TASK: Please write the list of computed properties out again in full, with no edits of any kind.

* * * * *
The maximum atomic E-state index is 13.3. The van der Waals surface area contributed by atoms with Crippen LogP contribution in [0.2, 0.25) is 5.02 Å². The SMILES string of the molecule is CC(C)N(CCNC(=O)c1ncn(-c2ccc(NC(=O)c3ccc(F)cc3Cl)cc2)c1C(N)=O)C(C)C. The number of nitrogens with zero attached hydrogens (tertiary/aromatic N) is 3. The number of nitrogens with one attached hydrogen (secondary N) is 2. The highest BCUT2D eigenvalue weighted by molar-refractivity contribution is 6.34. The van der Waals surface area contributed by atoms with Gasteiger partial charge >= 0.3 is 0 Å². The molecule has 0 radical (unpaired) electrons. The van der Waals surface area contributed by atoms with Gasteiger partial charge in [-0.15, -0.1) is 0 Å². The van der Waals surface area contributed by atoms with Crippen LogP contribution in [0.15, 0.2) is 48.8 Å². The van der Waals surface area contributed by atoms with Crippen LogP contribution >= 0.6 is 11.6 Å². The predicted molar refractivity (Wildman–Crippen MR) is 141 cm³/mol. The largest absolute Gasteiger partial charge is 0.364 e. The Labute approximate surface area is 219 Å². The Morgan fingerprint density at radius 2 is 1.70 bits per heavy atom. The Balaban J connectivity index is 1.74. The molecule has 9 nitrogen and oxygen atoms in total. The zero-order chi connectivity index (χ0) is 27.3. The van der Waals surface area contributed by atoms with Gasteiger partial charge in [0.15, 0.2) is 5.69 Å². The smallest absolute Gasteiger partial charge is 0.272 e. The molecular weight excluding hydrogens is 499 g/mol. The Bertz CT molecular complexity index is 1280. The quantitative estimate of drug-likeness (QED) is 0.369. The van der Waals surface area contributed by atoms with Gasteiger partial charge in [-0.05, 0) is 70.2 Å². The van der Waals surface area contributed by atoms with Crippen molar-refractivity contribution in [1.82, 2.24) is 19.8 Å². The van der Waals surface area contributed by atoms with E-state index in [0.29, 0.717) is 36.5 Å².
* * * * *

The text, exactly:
The maximum atomic E-state index is 13.3. The van der Waals surface area contributed by atoms with Crippen LogP contribution in [0.2, 0.25) is 5.02 Å². The SMILES string of the molecule is CC(C)N(CCNC(=O)c1ncn(-c2ccc(NC(=O)c3ccc(F)cc3Cl)cc2)c1C(N)=O)C(C)C. The number of nitrogens with zero attached hydrogens (tertiary/aromatic N) is 3. The number of nitrogens with one attached hydrogen (secondary N) is 2. The highest BCUT2D eigenvalue weighted by molar-refractivity contribution is 6.34. The van der Waals surface area contributed by atoms with Gasteiger partial charge >= 0.3 is 0 Å². The molecule has 0 radical (unpaired) electrons. The van der Waals surface area contributed by atoms with Gasteiger partial charge in [-0.15, -0.1) is 0 Å². The van der Waals surface area contributed by atoms with Crippen LogP contribution in [0.15, 0.2) is 48.8 Å². The van der Waals surface area contributed by atoms with Crippen LogP contribution >= 0.6 is 11.6 Å². The predicted molar refractivity (Wildman–Crippen MR) is 141 cm³/mol. The largest absolute Gasteiger partial charge is 0.364 e. The Labute approximate surface area is 219 Å². The Morgan fingerprint density at radius 2 is 1.70 bits per heavy atom. The Balaban J connectivity index is 1.74. The molecule has 9 nitrogen and oxygen atoms in total. The zero-order chi connectivity index (χ0) is 27.3. The van der Waals surface area contributed by atoms with Gasteiger partial charge in [0.15, 0.2) is 5.69 Å². The smallest absolute Gasteiger partial charge is 0.272 e. The molecular weight excluding hydrogens is 499 g/mol. The Bertz CT molecular complexity index is 1280. The quantitative estimate of drug-likeness (QED) is 0.369. The van der Waals surface area contributed by atoms with Gasteiger partial charge in [-0.05, 0) is 70.2 Å². The van der Waals surface area contributed by atoms with Crippen molar-refractivity contribution in [1.82, 2.24) is 19.8 Å². The van der Waals surface area contributed by atoms with E-state index in [0.29, 0.717) is 36.5 Å².